This is a serious problem which we, as scientists and scientific communicators, need to address. Many people are generally sceptical of scientists and their conclusions, concocting up ideas of scientists in scaremongering conspiracies for grant money, or seeking media attention to justify their employment at publically funded museums and universities. The manner in which scientists frequently present unsubstantiated work to non-academics does little to help restore our reputation with these individuals. While it’s of fairly trivial concern whether the public, or anyone for that matter, knows the ins-and-outs of pterosaur launch, all scientists need to think about the broad perception of science by the public. Scientists researching our many severe, modern crises need to be taken seriously, and press reports that expose incomplete or shoddy scientific work negatively impact this perception. Fairly or not, many people, tar all scientists with the same brush (for proof, check out the comments section on any science story publicised by the Daily Mail). We should be working to enhance the reputation of science among the public so that scientific opinions on critical issues like our on-going losses of biodiversity, climate change, sustainability of our lifestyles, energy conservation, and other real, genuine problems are trusted and taken seriously. Scientists leaping for the press with hypotheses that have yet to be suitably tested only present scientists as attention seekers, incompetent or both, and we cannot afford to perpetuate this idea further.

Of course, the fault does not only lay with the scientists. Science journalists also need to raise their game, becoming more circumspect when following and writing up of press stories, noting the state of the research involved, gauging its context within its field and, perhaps in some cases, ignoring clearly bogus, fringe reports entirely. I have worked with a great number of people involved in the scientific media who clearly do not have any interest in science beyond their job, and these are the worst people to be trying to turn the sometimes complex hypotheses of scientists into digestible material for laymen. As Brian Switek shows on a daily basis at Dinosaur Tracking, you become an exemplar science journalist not by just being a deft writer, but you have to give a crap about science too. Failure to fact check and presenting ideas inaccurately is miscommunication, which is clearly an enormous failing for an individual employed to dissemination of information.

In short, we need to stop thinking about scientific outreach as purely an exercise in getting the most attention possible to our research or science news articles. These short-term goals are damaging to science as a whole, which is what science communicators are meant to promote. Science communication is an opportunity to educate non-academics with new and exciting results of good scientific practise that have helped develop our understanding of the world and our place within it. We should take the responsibility that this task requires fully and seriously if we want our scientific voice to be listened to.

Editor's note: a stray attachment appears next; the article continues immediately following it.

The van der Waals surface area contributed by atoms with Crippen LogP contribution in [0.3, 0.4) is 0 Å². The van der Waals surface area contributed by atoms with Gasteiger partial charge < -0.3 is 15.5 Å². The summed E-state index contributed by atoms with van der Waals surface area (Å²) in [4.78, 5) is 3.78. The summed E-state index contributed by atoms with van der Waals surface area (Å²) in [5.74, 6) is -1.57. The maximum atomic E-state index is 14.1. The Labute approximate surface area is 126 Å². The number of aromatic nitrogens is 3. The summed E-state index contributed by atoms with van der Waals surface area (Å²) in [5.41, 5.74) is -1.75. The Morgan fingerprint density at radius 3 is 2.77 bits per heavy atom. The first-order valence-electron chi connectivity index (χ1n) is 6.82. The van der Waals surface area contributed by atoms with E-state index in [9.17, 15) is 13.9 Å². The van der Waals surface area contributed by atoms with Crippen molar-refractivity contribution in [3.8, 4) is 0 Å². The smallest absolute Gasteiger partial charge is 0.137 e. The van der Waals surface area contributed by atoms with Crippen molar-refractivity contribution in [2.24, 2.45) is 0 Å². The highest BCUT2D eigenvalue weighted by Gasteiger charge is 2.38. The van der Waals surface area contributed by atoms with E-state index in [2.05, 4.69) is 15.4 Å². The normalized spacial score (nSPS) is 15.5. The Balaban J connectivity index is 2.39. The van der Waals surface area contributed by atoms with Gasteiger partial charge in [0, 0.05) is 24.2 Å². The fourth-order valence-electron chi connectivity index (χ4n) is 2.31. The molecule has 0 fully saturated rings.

• Chatterjee, S. and Templin, R. J. 2004.  Posture, Locomotion and Palaeoecology of Pterosaurs. Geological Society of America Special Publication, 376, 1-64.
  • Habib, M.B. 2008. Comparative evidence for quadrupedal launch in pterosaurs. Zitteliana, B28, 161-168.
  • Henderson, D. M. 2010. Pterosaur body mass estimates from three-dimensional mathematical slicing. Journal of Vertebrate Paleontology, 30, 768-785.
  • Paul, G. S. 2002. Dinosaurs of the Air: The Evolution and Loss of Flight in Dinosaurs and Birds. John Hopkins University Press, Baltimore, 472 pp.
  • Witton, M. P. 2008. A new approach to determining pterosaur body mass and its implications for pterosaur flight. Zitteliana, B28, 143-159.
  • Witton, M. P. 2013. Pterosaurs: Natural History, Evolution, Anatomy. Princeton University Press. [In press]
  • Witton, M. P. and Habib, M. B. 2010. On the size and flight diversity of giant pterosaurs, the use of birds as pterosaur analogues and comments on pterosaur flightlessness. PLoS ONE, 5, e13982.


  1. Incompetent journalism is in every field unfortunately. Something flashy, preferably that disproves something well constructed is to the media like a baby dinosaur is to a giant azhdarchid.

    Anyway, I was about to post this at DML yesterday but then, well, I didn't. Quoted from the press release:

    "It pushed the very boundaries of size to the brink and is considered the largest flying animal yet to be discovered."

    I'm either reading it wrong or "the largest flying animal yet to be discovered" doesn't make the least of sense.

  2. I was starting to wonder if this blog had been forgotten about. Nice to see this update.

  3. Henrique: Yes, that is mighty confusing. Perhaps we'll agree on a launch strategy once they discovery it?

    Mr. Adequate: Unfortunately, the Pterosaur.Net team have all coincided being rather busy this year. We've never forgotten about the blog, but we've struggled to find the time to write articles worth reading at the moment. I have a lot of half-finished pieces which I intend to get back to one day. In the mean time, there are plans to breathe new life into the blog, so updates may start to appear more regularly soon.

  4. We hadn't forgotten, but several of us have been super-busy recently (Darren, Mike and I have all had new jobs) and actually there's not been much happening in the world of pterosaurs of late. The next Flugsaurier volume will (or should) be out at the end of the year, so expect a bit of a glut then.

  5. In further news, Brian Switek has picked up this story, with some sharp comments on science journalism, at Laelaps.

  6. This is such a festival of stupiditude that it makes me want to bury my head in soft peat and recycle it is firelighters. Thank you, Mark, for bringing such an emphatic (if polite) smackdown.

  7. Mike, distressing as all of this is, I now consider it all worthwhile because it has brought the 'festival of stupiditude' to my consciousness, for which I am eternally grateful.